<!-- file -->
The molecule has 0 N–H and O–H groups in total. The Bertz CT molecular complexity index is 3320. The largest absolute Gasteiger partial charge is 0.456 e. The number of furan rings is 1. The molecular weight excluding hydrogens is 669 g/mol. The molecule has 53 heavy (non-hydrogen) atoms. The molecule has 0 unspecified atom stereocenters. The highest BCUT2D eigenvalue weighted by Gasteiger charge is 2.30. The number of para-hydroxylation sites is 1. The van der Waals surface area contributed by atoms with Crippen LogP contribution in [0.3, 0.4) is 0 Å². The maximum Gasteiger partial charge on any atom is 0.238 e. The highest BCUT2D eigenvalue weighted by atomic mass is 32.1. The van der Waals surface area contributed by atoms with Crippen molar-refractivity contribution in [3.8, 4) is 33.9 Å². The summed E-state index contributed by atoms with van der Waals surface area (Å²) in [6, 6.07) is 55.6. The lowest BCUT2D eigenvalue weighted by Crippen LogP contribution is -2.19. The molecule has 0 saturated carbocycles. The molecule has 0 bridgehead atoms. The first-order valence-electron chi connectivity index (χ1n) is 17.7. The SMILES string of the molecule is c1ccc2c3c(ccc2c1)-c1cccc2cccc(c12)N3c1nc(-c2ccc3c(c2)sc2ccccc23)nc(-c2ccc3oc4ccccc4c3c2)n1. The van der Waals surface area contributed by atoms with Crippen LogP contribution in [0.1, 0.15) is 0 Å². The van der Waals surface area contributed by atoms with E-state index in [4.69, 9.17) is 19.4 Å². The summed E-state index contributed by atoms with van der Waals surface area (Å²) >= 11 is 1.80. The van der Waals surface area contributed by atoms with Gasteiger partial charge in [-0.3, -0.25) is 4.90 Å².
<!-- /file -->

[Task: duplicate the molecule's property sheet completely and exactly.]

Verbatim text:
The molecule has 0 N–H and O–H groups in total. The Bertz CT molecular complexity index is 3320. The largest absolute Gasteiger partial charge is 0.456 e. The number of furan rings is 1. The molecular weight excluding hydrogens is 669 g/mol. The molecule has 53 heavy (non-hydrogen) atoms. The molecule has 0 unspecified atom stereocenters. The highest BCUT2D eigenvalue weighted by Gasteiger charge is 2.30. The number of para-hydroxylation sites is 1. The van der Waals surface area contributed by atoms with Crippen LogP contribution in [0.3, 0.4) is 0 Å². The maximum Gasteiger partial charge on any atom is 0.238 e. The highest BCUT2D eigenvalue weighted by atomic mass is 32.1. The van der Waals surface area contributed by atoms with Crippen molar-refractivity contribution in [3.8, 4) is 33.9 Å². The summed E-state index contributed by atoms with van der Waals surface area (Å²) in [6, 6.07) is 55.6. The lowest BCUT2D eigenvalue weighted by Crippen LogP contribution is -2.19. The molecule has 0 saturated carbocycles. The molecule has 0 bridgehead atoms. The first-order valence-electron chi connectivity index (χ1n) is 17.7. The SMILES string of the molecule is c1ccc2c3c(ccc2c1)-c1cccc2cccc(c12)N3c1nc(-c2ccc3c(c2)sc2ccccc23)nc(-c2ccc3oc4ccccc4c3c2)n1. The van der Waals surface area contributed by atoms with Crippen LogP contribution in [0.1, 0.15) is 0 Å². The van der Waals surface area contributed by atoms with E-state index in [4.69, 9.17) is 19.4 Å². The summed E-state index contributed by atoms with van der Waals surface area (Å²) >= 11 is 1.80. The van der Waals surface area contributed by atoms with Gasteiger partial charge in [-0.3, -0.25) is 4.90 Å².